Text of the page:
Have you recently noticed an itchy or burning rash developing on the bottom of your foot or around your toes? Watch out: you may have contracted a skin infection commonly known as athlete’s foot! Though generally mild in severity, athlete’s foot is incredibly common, particularly as a condition related to sporting activities, and has the potential to worsen or create complications if not addressed. How did this disease get its name? Why is it such a common ailment? How is it contracted, diagnosed, and treated?
What exactly is Athlete’s Foot?
Known throughout the medical community by the name tinea pedis, athlete’s foot is a pathological infection caused by the accumulation of fungi. It is known by its street name due to its prevalence among athletes; fungi that can cause this disease survive and thrive in warm, damp environments, such as communal showers, locker rooms, swimming pools, and other similar locations. Areas that are prone to such environmental conditions and frequently experience heavy foot traffic can become breeding grounds for the pathogen which, once established, can be difficult to resolve. People who periodically walk barefoot along wet, populated floors, do not keep the skin of their feet dry and healthy, and who share socks and towels with infected persons are at high risk of contracting this common affliction.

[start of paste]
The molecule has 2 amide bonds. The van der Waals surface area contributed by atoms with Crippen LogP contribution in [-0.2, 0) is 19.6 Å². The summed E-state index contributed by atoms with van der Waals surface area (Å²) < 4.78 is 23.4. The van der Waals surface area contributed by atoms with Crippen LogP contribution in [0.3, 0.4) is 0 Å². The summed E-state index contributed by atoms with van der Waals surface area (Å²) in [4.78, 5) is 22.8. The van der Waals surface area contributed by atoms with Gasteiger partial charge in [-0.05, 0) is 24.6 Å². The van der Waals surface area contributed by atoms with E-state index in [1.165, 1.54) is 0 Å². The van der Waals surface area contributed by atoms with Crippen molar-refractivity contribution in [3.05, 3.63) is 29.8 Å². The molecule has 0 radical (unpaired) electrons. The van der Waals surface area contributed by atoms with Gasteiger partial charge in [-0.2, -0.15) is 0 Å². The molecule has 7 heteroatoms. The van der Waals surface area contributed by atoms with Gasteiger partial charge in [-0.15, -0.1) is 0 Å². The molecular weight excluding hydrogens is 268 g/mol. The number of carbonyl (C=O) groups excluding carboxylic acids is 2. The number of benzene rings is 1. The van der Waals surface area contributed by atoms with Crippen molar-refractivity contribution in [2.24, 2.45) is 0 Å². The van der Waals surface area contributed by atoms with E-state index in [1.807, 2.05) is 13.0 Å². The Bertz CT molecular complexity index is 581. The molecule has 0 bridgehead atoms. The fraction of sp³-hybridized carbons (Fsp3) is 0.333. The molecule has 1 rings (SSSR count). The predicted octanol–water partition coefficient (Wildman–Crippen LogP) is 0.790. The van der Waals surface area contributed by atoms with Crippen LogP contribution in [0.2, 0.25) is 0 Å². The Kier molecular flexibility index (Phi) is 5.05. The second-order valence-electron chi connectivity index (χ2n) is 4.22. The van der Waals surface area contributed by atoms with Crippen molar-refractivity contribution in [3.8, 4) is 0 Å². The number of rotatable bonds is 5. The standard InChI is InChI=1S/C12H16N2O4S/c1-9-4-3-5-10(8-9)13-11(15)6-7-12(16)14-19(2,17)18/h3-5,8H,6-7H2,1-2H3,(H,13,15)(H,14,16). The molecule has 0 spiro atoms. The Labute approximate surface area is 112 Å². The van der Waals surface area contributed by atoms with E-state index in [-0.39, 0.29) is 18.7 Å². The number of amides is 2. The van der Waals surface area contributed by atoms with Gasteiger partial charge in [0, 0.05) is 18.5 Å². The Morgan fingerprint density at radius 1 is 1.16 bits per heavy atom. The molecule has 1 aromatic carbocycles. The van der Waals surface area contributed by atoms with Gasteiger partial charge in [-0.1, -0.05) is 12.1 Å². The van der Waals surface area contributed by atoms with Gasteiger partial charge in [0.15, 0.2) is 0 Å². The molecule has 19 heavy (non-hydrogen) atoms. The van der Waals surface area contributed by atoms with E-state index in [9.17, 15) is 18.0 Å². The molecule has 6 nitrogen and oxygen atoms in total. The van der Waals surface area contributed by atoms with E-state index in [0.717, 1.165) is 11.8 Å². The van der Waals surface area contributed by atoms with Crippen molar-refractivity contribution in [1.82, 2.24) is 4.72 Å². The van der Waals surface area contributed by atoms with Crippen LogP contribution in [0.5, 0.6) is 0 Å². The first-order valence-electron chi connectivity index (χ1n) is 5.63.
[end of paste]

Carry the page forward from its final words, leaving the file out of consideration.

Identification and Treatment
Athlete’s foot can be identified on the feet as a scaly, rash-like irritation. Some of the side-effects of this affliction are cracked skin, swelling, roughness and blistering. It may be difficult to differentiate between athlete’s foot and another type of dermatitis (milder, more common skin irritation). However, if the condition persists and/or worsens in a few days, a visit to the dermatologist is likely the best course of action.
Depending on the severity or likelihood of athlete’s foot being the cause of the skin irritation, a professional diagnosis could be skipped. Treatments for athlete’s foot are generally accessible either over the counter from a local pharmacy or by doctor’s prescription. These treatments typically consist of antifungal topical creams or oral tablets. Though minor cases of athlete’s foot tend to resolve without external treatment, moderate-to-severe developments may require medical attention. Complications can lead to more serious developments in the disease, so it should not be ignored.
The best way to prevent athlete’s foot from resurfacing is by keeping vulnerable body locations free of dampness. Appropriate exercise footwear is generally enough to prevent athlete’s foot from becoming a serious recurrence. Not everyone is equally vulnerable to contracting this disease, but it has the potential to throw a wrench into any athlete’s exercise regiment!